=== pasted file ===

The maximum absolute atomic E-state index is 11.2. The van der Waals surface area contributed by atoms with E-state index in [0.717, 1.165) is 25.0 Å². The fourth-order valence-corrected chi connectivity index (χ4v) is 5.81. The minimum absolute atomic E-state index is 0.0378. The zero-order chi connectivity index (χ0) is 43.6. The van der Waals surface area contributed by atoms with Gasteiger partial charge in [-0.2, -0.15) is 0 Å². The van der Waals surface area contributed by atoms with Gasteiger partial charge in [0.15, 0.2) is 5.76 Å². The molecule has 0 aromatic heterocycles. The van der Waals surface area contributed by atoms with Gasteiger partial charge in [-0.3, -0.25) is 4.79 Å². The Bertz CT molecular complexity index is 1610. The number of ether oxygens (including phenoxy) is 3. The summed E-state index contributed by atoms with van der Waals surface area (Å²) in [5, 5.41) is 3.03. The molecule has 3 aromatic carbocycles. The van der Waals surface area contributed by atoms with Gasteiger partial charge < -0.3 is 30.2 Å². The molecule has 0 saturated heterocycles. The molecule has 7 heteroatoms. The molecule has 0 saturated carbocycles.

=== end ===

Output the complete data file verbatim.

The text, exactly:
The maximum absolute atomic E-state index is 11.2. The van der Waals surface area contributed by atoms with E-state index in [0.717, 1.165) is 25.0 Å². The fourth-order valence-corrected chi connectivity index (χ4v) is 5.81. The minimum absolute atomic E-state index is 0.0378. The zero-order chi connectivity index (χ0) is 43.6. The van der Waals surface area contributed by atoms with Gasteiger partial charge in [-0.2, -0.15) is 0 Å². The van der Waals surface area contributed by atoms with Gasteiger partial charge in [0.15, 0.2) is 5.76 Å². The molecule has 0 aromatic heterocycles. The van der Waals surface area contributed by atoms with Gasteiger partial charge in [-0.3, -0.25) is 4.79 Å². The Bertz CT molecular complexity index is 1610. The number of ether oxygens (including phenoxy) is 3. The summed E-state index contributed by atoms with van der Waals surface area (Å²) in [5, 5.41) is 3.03. The molecule has 3 aromatic carbocycles. The van der Waals surface area contributed by atoms with Gasteiger partial charge < -0.3 is 30.2 Å². The molecule has 0 saturated heterocycles. The molecule has 7 heteroatoms. The molecule has 0 saturated carbocycles.